January 6, 2013 – 1:33 am
Minimally invasive spinal procedure can be performed on an outpatient basis, although, in some cases, the surgeon may require a short hospital stay.
By: Natasha Morgan
While 65 million Americans suffer from lower back pain, not all of them require surgery. Conservative treatment, such as physical therapy, pain medication, or bracing should be undergone before surgery is considered.
However, if pain persists after an appropriate period of conservative treatment, your doctor may consider surgical options.
Although not suitable in all cases, minimally invasive spine surgery can benefit many back pain sufferers including those with spinal disorders, such as degenerative disc disease, herniated disc, fractures, tumors, infections, instability and deformity. Only your doctor can determine the best course of treatment for you.
A huge benefit of minimally invasive spinal procedure is that it can be performed on an outpatient basis. Although, in some cases, the surgeon may require a hospital stay, typically less than 24 hours to 2 days, depending on the procedure. This is still a significant reduction of time spent in hospital compared to undergoing traditional open lumbar (back) surgery.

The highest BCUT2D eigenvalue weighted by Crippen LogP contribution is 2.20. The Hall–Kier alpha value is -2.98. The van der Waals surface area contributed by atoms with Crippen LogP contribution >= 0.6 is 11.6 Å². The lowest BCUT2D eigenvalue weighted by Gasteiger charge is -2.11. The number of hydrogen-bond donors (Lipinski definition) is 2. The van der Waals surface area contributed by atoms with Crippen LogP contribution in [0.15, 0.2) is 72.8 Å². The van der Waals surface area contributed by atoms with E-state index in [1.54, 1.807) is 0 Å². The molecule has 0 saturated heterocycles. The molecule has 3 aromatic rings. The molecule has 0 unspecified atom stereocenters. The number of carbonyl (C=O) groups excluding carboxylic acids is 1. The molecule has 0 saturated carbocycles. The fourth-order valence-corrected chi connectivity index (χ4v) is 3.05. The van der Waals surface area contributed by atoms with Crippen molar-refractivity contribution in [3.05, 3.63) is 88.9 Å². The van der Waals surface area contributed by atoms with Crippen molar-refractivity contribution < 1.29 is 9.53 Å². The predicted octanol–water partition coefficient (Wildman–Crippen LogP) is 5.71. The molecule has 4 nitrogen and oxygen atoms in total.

Other Benefits of Minimally Invasive Spine Surgery:
* Smaller incision, resulting in a smaller scar
* Reduced trauma to surrounding muscles, tissues and organs
* Reduced pain, requiring less postoperative narcotics
* Shorter recovery time
* Less blood loss during surgery
* Reduced risk of infection
Minimally invasive spine surgery has been performed since the 1980′s but technical advancements have enabled spine surgeons to treat many different spinal disorders. Although a large percentage of patients experience significant pain relief, surgery always has its risks. Consultation with a qualified surgeon will reveal your personal risk factors and determine if you are a candidate for this procedure.
For more information on spine surgery, visit the So Cal Pain Center.
So Cal Pain Management Centers specializes in treating difficult back conditions using pain psychology and minimally invasive techniques.
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